Use Multiple Conditional (Ternary) Operators HELP ME

Tell us what’s happening:

Your code so far


function checkSign(num) {
  return (num>0)?"positive":(num<0)?"negative":(num===0)?"zero";
}

checkSign(10);

Your browser information:

User Agent is: Mozilla/5.0 (Windows NT 6.3; Win64; x64) AppleWebKit/537.36 (KHTML, like Gecko) Chrome/74.0.3729.169 Safari/537.36.

Link to the challenge:
https://learn.freecodecamp.org/javascript-algorithms-and-data-structures/basic-javascript/use-multiple-conditional-ternary-operators

"negative":(num===0)?"zero"

Do you see something missing in the second part?

can you help me to point out this mistake . I can not find out what i missed

a ternary operator is made like this: (check this) ? (if true execute this) : (if false execute this)

the part to execute can be an other ternary operator, but it still need to have all the three parts

the last part where you have (num === 0) ? "zero" doesn’t fit the pattern

Why is FCC teaching this??? This is horrible practice and should never be used.

If you’re trying to spot your mistake then it can be easier to read if you follow a pattern:

function checkSign(num) {
  return num > 0
     ? "positive"
     : num < 0
        ? "negative"
        : num === 0
          ? "zero";
          : // this is missing...
}

Pattern:

return IF_CONDITION
   ? RUN_THIS_IF_TRUE
   : RUN_THIS_IF_FALSE;

To make it work correctly, replace it to

function checkSign(num) {
  return (num>0)?"positive":(num<0)?"negative":"zero";
}
1 Like

The nested ternary pattern is plenty readable when you lay it out like a truth table. I simplified the logic from your function a little, but it’s the formatting that’s important here.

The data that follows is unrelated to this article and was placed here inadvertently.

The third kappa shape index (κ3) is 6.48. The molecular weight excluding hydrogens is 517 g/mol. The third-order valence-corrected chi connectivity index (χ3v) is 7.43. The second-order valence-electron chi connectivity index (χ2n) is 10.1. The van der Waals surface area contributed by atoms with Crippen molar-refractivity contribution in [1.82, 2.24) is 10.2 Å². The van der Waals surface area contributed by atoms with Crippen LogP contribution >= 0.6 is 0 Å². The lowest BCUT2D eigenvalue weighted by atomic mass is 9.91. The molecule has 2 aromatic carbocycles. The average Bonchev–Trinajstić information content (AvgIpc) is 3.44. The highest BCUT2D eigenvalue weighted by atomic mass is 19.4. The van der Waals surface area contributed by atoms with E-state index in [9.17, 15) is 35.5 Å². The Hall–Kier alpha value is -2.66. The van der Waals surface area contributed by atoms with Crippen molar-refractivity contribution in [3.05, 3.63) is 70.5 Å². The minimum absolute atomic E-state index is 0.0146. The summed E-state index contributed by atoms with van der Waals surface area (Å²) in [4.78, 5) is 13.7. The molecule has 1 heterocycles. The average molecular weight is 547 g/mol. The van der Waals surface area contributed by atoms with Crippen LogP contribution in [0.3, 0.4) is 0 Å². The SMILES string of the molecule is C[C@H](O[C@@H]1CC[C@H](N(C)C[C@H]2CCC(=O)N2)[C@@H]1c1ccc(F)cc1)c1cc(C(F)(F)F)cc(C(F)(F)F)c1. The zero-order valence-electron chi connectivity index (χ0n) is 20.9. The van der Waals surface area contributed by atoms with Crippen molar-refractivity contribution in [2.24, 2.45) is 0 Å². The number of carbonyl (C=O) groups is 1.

function checkSign(num) {
  return num > 0 ? "positive"
       : num < 0 ? "negative"
       : "zero";
}

BTW, never nest ternaries in PHP, since they got the associativity completely wrong.

1 Like

It’s still doable in PHP (by using parenthesis)., but you should never do it in any language.

I teach JS to entry & junior level programmers at the FCC Meetup groups,. and by far they prefer the method I listed.

Why? So when users come across code using multiple ternary operators, they will be able to understand what they are seeing.

I guess that’s a good reason. I just wish there was an emphasis not to use it.

I don’t see a problem using up to one nested ternary operator. I do think more than one nested operator becomes a bit unreadable (especially when the code is not written with the indentation as you show above).

Maybe you should consider creating an issue on GitHub to express how you would like the challenge to be worded in an effort to teach best practices? Once an issue is created, it can be discussed and a final version can be hammered out in a PR by you or a first-timer.

I personally never override the no-nested-ternary rule in eslint, which is on by default.

1 Like